The world was saddened by yesterday’s announcement of the death of celebrated poet and Renaissance woman Maya Angelou, at the age of 86 . Hofstra professors from different academic areas on campus were asked to contemplate her impact on the arts and society.
Long before Oprah did it for millions of television viewers, Maya Angelou was revealing the truth of her life experience in prose that was so powerful and raw that you couldn’t bear to turn away. She influenced so many of us young writers who were reading her autobiographical works throughout the 1970s and 1980s. I will be forever grateful for her clear, proud voice and wisdom.
The excerpt from I Know Why the Caged Bird Sings that I teach in my Women’s Studies class on “Growing Up Female in America” is always one of the pieces students remember best and connect with most. Angelou had a great gift for sharing her experiences with people of all backgrounds in an engaging way that made her readers thoughtfully examine their own experiences and assumptions.
Maya Angelou, iconic African American writer and spokesperson, passed away on May 28, 2014, at the age of 86. Having been the Reynolds Professor of American Studies at Wake Forest University, Angelou was a towering figure in the world of letters and recipient of the Presidential Medal of Freedom. Her rise to literary fame followed the publication of the first of her many autobiographical works, I Know Why the Caged Bird Sings (1969), with the urging of James Baldwin and echoing lines from the verse of black poet Paul Laurence Dunbar. Angelou was also a poet of great achievement, and students of African American literature are often drawn especially to her 1978 poem “Still I Rise,” which embodies her life’s work in its representation of women’s empowerment, racial justice, anti-oppression, and historical accuracy.
Born Marguerite Ann Johnson on April 4, 1928, in St. Louis, Angelou overcame the difficulties of racism and impoverishment in the rural South of Arkansas–as in her poem “My Arkansas”–to achieve a career as a dancer and stage performer in the 1950s, having toured internationally in Porgy and Bess. A civil rights activist, she established friendships with both Martin Luther King, Jr, and Malcolm X.
We should also remember her internationalism during the 1960s when African Americans looked to Africa when the continent was in its primary phase of decolonization. In All God’s Children Need Traveling Shoes (1986), her recollection of her sojourn in Ghana is a primary source for understanding the motives for expatriation and returning to the “motherland.” She also epitomizes the importance of reading as a way to discover one’s own personal and literary voice. In many ways, it is her voice as heard from numerous podiums over the course of her extensive career that places her in the tradition of Sojourner Truth. Who can forget Angelou’s elegant poem “On the Pulse of Morning” delivered at the 1993 inauguration of President Bill Clinton? As in lines from “Still I Rise,” Angelou brought us all the “gifts” of her “ancestors.”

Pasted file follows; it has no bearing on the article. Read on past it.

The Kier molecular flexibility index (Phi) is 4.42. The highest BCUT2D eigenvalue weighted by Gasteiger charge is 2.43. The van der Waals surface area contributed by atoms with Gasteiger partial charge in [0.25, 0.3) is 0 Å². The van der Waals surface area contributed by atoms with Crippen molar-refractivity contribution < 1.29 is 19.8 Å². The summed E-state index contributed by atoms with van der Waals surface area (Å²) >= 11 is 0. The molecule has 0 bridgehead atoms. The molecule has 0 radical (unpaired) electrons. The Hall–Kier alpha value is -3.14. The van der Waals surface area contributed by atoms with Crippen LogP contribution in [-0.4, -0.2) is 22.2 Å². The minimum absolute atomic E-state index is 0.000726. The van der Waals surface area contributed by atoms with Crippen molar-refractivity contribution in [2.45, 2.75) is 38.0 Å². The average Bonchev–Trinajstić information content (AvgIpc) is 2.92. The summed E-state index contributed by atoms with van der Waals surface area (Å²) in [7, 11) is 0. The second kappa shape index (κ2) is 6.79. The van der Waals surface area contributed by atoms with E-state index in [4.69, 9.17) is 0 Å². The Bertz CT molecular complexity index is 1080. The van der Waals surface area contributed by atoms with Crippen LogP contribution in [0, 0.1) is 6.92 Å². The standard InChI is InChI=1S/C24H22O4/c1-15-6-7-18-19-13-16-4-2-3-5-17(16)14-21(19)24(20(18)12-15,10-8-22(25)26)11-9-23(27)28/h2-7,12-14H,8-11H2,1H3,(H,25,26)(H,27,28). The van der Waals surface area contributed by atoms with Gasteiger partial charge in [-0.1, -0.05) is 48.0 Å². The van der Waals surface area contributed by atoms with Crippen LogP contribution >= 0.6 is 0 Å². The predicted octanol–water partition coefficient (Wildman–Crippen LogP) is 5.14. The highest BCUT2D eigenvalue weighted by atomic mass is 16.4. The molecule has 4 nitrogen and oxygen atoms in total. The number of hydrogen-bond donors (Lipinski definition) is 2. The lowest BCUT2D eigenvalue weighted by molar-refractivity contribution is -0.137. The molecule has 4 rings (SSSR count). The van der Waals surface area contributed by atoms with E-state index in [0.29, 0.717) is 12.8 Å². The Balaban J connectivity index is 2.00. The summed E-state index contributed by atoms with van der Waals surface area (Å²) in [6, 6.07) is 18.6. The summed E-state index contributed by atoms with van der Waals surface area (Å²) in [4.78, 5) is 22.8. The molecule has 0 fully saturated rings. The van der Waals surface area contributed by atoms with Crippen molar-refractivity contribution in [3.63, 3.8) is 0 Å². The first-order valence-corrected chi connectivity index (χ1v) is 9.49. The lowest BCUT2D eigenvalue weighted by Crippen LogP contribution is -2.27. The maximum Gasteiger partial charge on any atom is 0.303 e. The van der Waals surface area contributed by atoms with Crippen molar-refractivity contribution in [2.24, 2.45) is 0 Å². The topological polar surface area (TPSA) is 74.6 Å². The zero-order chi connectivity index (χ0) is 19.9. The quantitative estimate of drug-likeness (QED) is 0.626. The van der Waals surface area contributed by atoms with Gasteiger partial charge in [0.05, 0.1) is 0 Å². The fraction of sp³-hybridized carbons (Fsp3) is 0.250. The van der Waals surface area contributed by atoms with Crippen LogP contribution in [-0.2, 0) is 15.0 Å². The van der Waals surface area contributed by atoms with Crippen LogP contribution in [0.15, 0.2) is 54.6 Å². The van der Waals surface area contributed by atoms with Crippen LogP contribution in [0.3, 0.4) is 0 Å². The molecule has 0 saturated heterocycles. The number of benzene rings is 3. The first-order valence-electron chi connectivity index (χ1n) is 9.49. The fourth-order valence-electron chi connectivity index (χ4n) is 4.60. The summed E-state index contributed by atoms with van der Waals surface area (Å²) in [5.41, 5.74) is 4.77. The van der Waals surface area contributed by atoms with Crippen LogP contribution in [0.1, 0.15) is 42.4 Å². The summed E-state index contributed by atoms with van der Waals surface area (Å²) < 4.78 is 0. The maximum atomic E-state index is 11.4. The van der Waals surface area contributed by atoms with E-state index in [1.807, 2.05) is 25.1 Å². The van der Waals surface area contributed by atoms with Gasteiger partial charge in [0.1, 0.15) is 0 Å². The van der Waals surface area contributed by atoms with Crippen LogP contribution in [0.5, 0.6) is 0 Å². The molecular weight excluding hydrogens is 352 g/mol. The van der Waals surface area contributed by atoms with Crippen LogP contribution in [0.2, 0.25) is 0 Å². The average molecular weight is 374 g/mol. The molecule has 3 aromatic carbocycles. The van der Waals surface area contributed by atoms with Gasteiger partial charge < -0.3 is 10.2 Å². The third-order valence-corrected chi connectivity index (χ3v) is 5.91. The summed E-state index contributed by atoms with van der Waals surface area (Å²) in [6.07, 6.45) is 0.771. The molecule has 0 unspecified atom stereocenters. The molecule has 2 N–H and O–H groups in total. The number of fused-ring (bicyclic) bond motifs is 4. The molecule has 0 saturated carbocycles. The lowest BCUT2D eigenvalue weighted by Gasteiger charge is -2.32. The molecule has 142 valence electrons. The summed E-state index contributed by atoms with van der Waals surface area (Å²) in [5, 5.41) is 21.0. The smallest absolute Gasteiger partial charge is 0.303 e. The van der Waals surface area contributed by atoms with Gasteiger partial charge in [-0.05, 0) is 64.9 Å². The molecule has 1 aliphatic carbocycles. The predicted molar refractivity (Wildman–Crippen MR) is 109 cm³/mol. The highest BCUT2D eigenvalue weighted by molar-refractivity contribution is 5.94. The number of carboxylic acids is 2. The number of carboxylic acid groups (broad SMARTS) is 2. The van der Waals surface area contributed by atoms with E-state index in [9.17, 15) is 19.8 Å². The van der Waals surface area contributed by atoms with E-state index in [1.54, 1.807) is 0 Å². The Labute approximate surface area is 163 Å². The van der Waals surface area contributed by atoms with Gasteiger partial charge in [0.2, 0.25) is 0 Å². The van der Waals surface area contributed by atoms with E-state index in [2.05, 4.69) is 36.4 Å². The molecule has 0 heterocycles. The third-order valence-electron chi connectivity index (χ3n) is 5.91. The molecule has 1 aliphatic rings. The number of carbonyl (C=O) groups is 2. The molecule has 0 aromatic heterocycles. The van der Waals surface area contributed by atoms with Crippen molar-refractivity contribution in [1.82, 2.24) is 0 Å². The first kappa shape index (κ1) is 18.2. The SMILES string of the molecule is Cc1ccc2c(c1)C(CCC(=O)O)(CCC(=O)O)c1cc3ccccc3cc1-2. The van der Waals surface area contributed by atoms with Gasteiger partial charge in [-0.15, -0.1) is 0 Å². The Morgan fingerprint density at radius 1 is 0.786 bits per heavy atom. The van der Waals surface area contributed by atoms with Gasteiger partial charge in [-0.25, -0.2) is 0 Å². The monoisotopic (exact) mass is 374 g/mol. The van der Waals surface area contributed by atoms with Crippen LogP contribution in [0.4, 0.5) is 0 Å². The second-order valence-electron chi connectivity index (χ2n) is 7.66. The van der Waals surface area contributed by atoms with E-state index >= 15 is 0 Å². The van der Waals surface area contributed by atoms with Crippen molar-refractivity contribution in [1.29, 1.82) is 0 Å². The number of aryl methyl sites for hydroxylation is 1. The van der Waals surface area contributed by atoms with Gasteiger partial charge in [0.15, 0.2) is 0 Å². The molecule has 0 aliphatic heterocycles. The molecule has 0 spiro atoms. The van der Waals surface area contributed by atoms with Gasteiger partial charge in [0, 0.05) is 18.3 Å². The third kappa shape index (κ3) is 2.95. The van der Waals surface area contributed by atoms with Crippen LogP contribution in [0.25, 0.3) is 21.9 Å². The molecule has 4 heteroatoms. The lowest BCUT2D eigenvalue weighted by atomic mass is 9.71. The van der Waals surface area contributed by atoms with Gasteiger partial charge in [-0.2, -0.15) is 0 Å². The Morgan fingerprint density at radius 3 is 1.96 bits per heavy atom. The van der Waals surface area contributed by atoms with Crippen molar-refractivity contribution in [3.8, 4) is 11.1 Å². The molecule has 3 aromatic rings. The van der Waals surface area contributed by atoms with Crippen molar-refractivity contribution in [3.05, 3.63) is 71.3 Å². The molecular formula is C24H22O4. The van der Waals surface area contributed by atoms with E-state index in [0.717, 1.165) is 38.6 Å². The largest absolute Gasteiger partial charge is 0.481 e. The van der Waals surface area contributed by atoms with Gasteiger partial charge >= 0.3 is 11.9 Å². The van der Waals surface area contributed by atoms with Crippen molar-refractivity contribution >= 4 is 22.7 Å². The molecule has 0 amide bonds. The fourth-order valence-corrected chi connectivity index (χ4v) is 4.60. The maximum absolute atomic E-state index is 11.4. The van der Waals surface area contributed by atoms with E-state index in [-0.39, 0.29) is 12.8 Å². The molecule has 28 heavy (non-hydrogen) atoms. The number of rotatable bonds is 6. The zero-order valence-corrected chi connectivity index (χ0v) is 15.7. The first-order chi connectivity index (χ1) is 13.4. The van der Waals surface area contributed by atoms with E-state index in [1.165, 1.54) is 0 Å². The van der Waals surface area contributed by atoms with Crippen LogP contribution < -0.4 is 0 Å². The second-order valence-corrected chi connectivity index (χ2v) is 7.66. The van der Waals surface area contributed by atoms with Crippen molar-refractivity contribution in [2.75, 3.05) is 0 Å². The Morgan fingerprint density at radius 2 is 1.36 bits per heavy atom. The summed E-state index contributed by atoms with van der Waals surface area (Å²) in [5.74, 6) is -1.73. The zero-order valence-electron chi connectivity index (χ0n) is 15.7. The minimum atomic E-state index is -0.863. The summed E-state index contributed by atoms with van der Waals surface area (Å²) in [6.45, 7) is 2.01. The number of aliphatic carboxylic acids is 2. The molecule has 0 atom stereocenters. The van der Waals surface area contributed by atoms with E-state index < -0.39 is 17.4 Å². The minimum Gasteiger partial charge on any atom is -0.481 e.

Dr. Alan Singer, Professor of Education
As a teacher and an activist Maya Angelou has always been one of my guiding lights. She was multi-talented and incredibly successful, but she always remembered that the purpose of her gift was to speak out for justice, education, and equality for all people. That was her most beautiful poetry.
Dr. Cindy Rosenthal, Professor of Drama and Dance
As I think about the question of Maya Angelou’s legacy I am struck by the vast outpouring of reflections – and the sharing of her writings – on social media over the past 36 hours. Many current and former students have uploaded her words, and statements about how her life/art impacted them.
At the most recent Drama Department auditions we asked students to prepare a dramatic monologue constructed out of poetry. Emily Dickinson and Angelou were the poets whose work we heard most often. I look back on those performances packed with the power and resonance Angelou’s words had for our students and recognize that one of the gifts Angelou gives us – in her remarkable life – and art – is a model of brave and brilliant artistic multi- and inter-disciplinarity. Angelou continually crossed racial, gender and creative boundaries, re-inventing herself, inspiring others. She performed the possibilities – reveling in freedom of expression (against great odds), speaking, singing and dancing with fervor and beauty – on the page and on the world’s stages. So full of hope for us all.
Maya Angelou’s 1969 memoir I Know Why the Caged Bird Sings is a moving account of her childhood and the forces that shaped her as a writer. The book serves as both a searing portrait of the pre Civil Rights era South as well as an account of the travails and triumphs of Angelou’s early years. In it Angelou recounts episodes of childhood trauma, including abandonment by her parents, rape, and a five year period when she stopped speaking altogether. She also provides loving portraits of the strong willed grandmother who raised her and of her brother and confidante, Bailey. The book is notable for its humor, empathy, and absolute lack of self-pity even in its depiction of harrowing events.
In the early days of Maya’s adulthood she was “moved” by The Dance. That sensation, that spiritual awakening, allows the body its freedom of expression. One of her earliest teachers was the famous Pearl Primus, another activist and warrior of human rights. When Maya’s dance career ended she continued to channel The Dance in her language, her poetry , essays, and novels. This is why we are all so so so moved when reading or listening to her works; there is a kinetic sense in the language.
How blessed are we all !